First, solidarity remains largely national. Remember these are the most generous welfare states in the world. Yet the provision of relatively modest cross-border financing, to help economies in difficulty, has proved extremely difficult. This is why the European Central Bank has de facto emerged as the principal cross-border financier.



Second, power rests in member states. In the case of the euro, power is concentrated in the hands of Germany, the largest creditor country. This makes the euro zone function, politically, like a multi-country arrangement, not a country. Germans understood this problem at inception. The French often did not.



Last, consider the ideas. The most important centrifugal force is the wide disagreement on what has gone wrong and how to put it right. In particular, the dominant German view is that the crisis reflects fiscal indiscipline. Others insist (rightly) that the core problem was excessive lending, divergent competitiveness and external imbalances.



This disagreement matters because adjustments cannot merely be imposed. Given the exit option, they have to be negotiated. In such a negotiation, creditor nations must understand their role in the crisis. If they wish to preserve their surpluses, they must finance their borrowers. If they wish to be repaid, they must move towards deficit. The two sides - finance and trade - have to be brought into alignment.



Are these centrifugal forces powerful enough to break the system? To give an answer, one must also examine the centripetal forces.



The principal economic force now keeping the system together is fear of a break-up. An additional justification for the union, in crisis-hit countries, is the useful pressure for reform. Many believe the single currency offers a positive long-run economic pay-off, though that view has to be tempered by the costs of coping with crises and the reduction in cross-border financial integration.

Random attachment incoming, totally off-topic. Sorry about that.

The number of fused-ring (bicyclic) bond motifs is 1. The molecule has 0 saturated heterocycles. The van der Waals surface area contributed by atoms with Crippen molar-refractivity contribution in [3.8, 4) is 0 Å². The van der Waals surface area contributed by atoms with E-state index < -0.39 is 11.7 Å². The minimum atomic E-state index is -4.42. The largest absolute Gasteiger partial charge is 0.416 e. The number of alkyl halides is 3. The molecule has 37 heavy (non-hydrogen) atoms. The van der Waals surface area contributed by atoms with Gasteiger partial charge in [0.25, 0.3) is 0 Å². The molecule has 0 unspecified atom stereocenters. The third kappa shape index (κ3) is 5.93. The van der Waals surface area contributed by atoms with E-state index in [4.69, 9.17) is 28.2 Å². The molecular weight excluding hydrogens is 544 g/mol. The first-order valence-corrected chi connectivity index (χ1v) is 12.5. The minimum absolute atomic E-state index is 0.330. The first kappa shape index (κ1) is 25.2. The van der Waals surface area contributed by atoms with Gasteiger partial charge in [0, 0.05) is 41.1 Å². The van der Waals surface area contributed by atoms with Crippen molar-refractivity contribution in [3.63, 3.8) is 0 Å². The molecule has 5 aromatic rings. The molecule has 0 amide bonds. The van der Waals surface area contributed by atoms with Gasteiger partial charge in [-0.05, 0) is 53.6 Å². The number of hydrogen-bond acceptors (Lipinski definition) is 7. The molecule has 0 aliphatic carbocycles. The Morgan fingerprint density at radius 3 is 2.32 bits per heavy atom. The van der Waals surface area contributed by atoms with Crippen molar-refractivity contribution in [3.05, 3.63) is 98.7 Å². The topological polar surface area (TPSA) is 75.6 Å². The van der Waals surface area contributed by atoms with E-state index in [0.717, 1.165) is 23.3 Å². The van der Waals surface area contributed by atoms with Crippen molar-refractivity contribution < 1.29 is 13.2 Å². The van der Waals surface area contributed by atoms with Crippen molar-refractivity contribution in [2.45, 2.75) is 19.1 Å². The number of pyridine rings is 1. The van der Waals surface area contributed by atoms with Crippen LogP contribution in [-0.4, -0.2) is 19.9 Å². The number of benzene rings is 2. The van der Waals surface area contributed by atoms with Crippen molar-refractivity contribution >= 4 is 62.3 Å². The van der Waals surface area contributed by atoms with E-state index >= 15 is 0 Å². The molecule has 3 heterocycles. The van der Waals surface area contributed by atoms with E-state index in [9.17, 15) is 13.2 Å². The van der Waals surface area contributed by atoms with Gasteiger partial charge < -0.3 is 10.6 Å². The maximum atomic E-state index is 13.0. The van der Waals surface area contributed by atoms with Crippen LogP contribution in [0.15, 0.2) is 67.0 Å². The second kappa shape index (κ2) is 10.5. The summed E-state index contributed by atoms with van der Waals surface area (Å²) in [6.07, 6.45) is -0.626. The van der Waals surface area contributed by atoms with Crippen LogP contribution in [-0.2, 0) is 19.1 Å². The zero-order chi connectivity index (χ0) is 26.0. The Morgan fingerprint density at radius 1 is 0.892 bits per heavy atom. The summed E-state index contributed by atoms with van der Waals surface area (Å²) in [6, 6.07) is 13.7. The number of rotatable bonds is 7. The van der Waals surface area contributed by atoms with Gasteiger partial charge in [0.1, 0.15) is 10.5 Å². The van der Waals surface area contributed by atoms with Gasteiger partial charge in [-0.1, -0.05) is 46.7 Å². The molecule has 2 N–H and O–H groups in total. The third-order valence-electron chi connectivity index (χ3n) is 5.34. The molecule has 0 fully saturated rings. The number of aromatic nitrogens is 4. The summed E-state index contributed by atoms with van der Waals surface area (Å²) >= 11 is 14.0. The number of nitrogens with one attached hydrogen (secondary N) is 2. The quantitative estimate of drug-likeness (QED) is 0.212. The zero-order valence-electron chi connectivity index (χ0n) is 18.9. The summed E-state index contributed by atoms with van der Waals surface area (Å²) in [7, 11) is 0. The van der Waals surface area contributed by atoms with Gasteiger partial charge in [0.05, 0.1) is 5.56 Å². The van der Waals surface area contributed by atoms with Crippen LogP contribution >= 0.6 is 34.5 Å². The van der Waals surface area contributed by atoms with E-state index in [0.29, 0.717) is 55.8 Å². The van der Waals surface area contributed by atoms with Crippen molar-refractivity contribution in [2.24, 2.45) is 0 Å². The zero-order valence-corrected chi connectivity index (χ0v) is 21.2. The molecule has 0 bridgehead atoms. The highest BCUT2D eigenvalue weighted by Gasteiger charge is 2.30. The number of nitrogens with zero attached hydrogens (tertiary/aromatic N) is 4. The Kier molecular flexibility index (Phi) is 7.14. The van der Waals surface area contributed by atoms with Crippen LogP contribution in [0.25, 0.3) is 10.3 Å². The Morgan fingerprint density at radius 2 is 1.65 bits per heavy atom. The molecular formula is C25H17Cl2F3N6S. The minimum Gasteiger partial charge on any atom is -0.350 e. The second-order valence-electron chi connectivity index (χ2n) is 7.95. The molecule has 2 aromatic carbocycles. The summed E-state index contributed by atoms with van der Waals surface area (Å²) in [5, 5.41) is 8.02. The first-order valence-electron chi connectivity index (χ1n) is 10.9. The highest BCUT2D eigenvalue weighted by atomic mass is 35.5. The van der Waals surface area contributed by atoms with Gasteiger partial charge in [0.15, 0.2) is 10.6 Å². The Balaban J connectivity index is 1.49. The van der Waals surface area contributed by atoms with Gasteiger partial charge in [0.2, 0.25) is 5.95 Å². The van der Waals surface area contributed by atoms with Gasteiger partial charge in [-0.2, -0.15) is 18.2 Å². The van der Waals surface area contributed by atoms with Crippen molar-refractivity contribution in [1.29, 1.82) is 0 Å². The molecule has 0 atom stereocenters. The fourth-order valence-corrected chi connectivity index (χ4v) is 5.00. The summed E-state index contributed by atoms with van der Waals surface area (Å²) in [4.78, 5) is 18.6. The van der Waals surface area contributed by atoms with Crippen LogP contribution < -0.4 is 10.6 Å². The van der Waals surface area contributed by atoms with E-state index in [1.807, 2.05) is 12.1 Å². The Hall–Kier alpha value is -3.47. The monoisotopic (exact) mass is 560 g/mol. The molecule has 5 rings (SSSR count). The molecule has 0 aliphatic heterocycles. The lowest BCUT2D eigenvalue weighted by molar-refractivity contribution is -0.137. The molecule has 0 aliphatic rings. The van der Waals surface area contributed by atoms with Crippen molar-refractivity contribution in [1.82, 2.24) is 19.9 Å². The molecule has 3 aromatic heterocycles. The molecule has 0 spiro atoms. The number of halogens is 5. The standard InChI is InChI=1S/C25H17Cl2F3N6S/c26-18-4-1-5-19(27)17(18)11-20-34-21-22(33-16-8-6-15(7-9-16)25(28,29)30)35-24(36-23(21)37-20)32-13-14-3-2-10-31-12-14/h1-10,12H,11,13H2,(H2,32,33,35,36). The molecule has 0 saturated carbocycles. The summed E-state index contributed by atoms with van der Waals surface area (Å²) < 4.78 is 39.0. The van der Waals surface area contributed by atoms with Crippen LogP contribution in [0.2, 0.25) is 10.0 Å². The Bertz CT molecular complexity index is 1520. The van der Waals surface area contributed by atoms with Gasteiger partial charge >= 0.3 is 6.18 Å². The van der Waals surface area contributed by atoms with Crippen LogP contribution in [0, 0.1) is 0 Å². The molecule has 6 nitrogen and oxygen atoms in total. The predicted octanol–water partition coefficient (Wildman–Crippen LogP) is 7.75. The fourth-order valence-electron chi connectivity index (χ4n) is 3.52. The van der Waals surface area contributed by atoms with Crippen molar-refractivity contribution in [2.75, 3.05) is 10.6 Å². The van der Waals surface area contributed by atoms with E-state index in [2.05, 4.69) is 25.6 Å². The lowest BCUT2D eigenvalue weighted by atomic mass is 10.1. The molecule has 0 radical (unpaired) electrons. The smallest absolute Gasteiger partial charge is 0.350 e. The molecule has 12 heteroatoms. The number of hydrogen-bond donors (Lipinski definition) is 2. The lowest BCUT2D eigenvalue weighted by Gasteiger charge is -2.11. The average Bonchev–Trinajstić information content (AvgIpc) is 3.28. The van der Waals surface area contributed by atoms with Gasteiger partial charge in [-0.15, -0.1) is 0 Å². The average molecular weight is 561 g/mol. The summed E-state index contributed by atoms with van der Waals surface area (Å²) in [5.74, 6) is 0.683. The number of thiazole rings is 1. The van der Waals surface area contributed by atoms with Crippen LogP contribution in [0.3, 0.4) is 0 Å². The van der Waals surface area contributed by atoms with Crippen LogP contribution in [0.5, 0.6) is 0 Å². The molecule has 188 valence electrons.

The principal political force is the commitment to the ideal of an integrated Europe, along with the huge investment of the elite in that project. This enormously important motivation is often underestimated by outsiders. While the euro zone is not a country, it is much more than a currency union. For Germany, much the most important member, the euro zone is the capstone of a process of integration with its neighbours that has helped bring stability and prosperity after the disasters of the first half of the 20th century. The stakes for important member countries are huge.



Thus, the big idea that brings members together is that of their place within Europe and the world. The political elites of member states and much of their population continue to believe in the postwar agenda, if not as passionately as before. In more narrowly economic terms, few believe that currency flexibility would help. Many continue to believe that devaluations would merely generate higher inflation.



If this were a mere marriage of convenience, a messy divorce would seem probable. But it is far more than such a marriage, even if it will remain far less than a federal union. Outsiders should not underestimate the strength of the will behind it.



The most likely outcome - though far from a certainty - is compromise between Germanic ideas and a messy European reality. The support for countries in difficulty will grow. German inflation will rise and its external surpluses fall. Adjustment will occur. The marriage will be far too miserable. But it can endure.